The “sandwich generation” is a generation of people, who are usually in their 30s, 40s and 50s. They are caring for their aging parents, while supporting their own children. If this sounds like you, then this means you’ve got a lot to worry about. Even if you are not taking financial responsibility for your parents, you are dedicating time and energy, usually willingly. However, that means there’s less of both for you, your family and your career.
The Press-Enterprise’s article, “3 tips for anyone in the sandwich generation,” offers the following tips to make the “sandwiching” easier on you and your family:
- Talk About Money Issues. Discuss finances with your children and parents. Perhaps you could go with them to meet with their estate planning attorney. He or she can make sure your parents have all the proper estate planning documents, such as a will, trust, living wills and powers of attorney.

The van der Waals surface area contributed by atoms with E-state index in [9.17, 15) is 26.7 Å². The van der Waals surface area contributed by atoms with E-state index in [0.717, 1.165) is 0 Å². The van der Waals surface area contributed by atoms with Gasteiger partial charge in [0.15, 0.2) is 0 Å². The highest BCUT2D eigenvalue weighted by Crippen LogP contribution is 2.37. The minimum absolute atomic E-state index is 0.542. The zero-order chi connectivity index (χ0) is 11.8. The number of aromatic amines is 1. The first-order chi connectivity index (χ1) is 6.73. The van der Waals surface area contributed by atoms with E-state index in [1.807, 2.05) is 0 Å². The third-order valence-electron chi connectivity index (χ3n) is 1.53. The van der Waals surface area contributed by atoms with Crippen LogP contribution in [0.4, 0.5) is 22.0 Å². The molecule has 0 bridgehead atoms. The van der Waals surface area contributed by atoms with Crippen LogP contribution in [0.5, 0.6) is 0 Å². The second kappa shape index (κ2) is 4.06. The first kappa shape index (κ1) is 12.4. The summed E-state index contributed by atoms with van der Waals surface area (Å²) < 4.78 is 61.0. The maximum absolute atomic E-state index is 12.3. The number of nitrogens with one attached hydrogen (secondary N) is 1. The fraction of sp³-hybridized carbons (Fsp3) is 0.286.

This legal professional will create a plan to lessen or avoid estate taxes and work to ensure that your life's savings and assets are protected from your beneficiaries' creditors after your death, and that your legacy is assured.
Estate planning attorneys are accustomed to working with families and navigating the issues between adult children and their aging parents. There is little chance that yours is a unique situation. It does not mean it is easy, but a skilled attorney will be able to help you and your family deal with whatever situation you face, with dignity and compassion.
- Get (More) Help. You may get support or assistance to help your parents, your kids, or even yourself. Odds are good that your parents will be reluctant to accept help, so start the process yourself. This could involve hiring a housekeeper for yourself to free up some of your time for things that are more important.
This will give you more time, and your parents won’t feel you are using your finances to assist them. If you have friends and relatives that offer help, take them up on it. Don’t try to do everything yourself.
If your children are old enough, you can also get them involved. Children are surprisingly capable, and sometimes grandparents are more comfortable having grandchildren help with minor chores around the house, where their children’s own actions may seem intrusive.
3.Don’t Feel Guilty. It’s impossible to get to everything. Be sure to take it one day at a time and to take care of yourself.
Reference: (Riverside CA) Press-Enterprise (June 28, 2018) “3 tips for anyone in the sandwich generation”